The Mountain Goats have announced their new studio album Getting Into Knives. The LP arrives October 23rd via Merge Records and is led by the new single “As Many Candles as Possible.” Take a listen to that below. Getting Into Knives is the follow-up to April’s Songs for Pierre Chuvin, which John Darnielle recorded alone on his boombox.

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On New Year’s Day 2019, now a distant world away, Maggie Smith, author of “Good Bones,” tweeted a plotline for an imaginary buddy movie about a divorced woman driving around the US with her wedding dress, taking it all around the country. I thought to myself: what if she’s taking it to places she didn’t go when she was married, what if she’s showing her dress the life she didn’t live? I hunkered down and a couple hours later I’d written “Picture of My Dress.”

In March of 2020, also now a distant world away, we recorded the tune with Matt Ross-Spang at Sam Phillips Studio in Memphis. Playing on the track are the Mountain Goats John, Peter, Jon, and Matt — plus Bram Gielen and Chris Boerner for that extra sweetness. We were assisted in the studio by one hell of a nice guy named Matt Denham, who died unexpectedly this week and we are all torn up about it because he was a real one so I am sending this out to you, bud. Everybody else give an extra head-nod while you listen to the studio attaché with the gentle way, a song like this can only be the result of everybody in the room being on the same wavelength and his contribution was a special energy that this world will miss but the next one is presently richer for. Enjoy!,

Releases October 23rd, 2020

“That kinetic rush of the record’s creation can be felt in first single ‘As Many Candles as Possible,’ which features Al Green’s organist Charles Hodges.” – Brooklyn Vegan

“The track opens with a bristling twist of guitars and rumbling drums before settling into a steady groove. A distorted crunch underpins the primarily acoustic proceedings, helping the song build to a pitch-perfect freakout, featuring Al Green’s organist Charles Hodges.” – Rolling Stone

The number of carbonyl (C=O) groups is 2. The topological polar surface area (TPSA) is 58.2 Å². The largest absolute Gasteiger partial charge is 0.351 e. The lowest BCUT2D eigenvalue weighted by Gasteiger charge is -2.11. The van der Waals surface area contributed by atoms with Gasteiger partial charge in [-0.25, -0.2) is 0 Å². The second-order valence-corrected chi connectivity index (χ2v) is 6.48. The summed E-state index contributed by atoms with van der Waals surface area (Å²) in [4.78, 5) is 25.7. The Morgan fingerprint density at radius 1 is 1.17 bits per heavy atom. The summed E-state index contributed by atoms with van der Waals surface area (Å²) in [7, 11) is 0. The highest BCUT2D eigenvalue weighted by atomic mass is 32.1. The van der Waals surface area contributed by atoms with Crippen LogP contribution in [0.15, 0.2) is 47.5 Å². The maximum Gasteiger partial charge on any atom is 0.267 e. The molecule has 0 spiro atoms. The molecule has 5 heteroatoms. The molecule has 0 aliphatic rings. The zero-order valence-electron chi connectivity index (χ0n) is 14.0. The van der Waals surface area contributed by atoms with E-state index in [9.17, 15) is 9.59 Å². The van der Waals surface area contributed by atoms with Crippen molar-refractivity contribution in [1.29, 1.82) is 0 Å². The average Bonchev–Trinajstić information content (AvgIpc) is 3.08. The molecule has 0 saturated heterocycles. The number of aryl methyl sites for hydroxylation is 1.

“The album news arrives with the release of dark, squally lead single “As Many Candles As Possible,” which features Al Green organist Charles Hodges and builds to a churning catharsis.” – Indy Week
“Recorded across a single week in Memphis, the album trades between piano-driven intimacy and stormy bombast, the latter of which is on display in its lead single, ‘As Many Candles As Possible.’ Featuring Al Green’s organist Charles Hodges, the dark and swampy track reflects the Deep South milieu in which it was recorded.” – A.V. Club

Indie pop darlings Sylvan Esso have revealed they will drop their third album “Free Love” on September. 25th. Sylvan Esso is Amelia Randall Meath and Nick Sanborn. What started out in LA with Jon Hill and was finished back in North Carolina at Sylvan Esso’s home studio, Free Love asks major questions about self-image, self-righteousness, friendship, romance, and environmental calamity with enough warmth, playfulness, and magnetism to make you consider an alternate reality. These are Sylvan Esso’s most nuanced and undeniable songs—bold enough to say how they feel, big enough to make you join in that feeling.

“It’s a record about being increasingly terrified of the world around you and looking inward to remember all the times when loving other people seemed so easy, so that you can find your way back to that place,” the duo explained of the new LP in a press statement. This week, electronic duo Sylvan Esso announced their third studio album Free Love, out September. 25th via Loma Vista Recordings. Lead single “Ferris Wheel” is lush and bouncy—with synths keeping the song at a fun pace.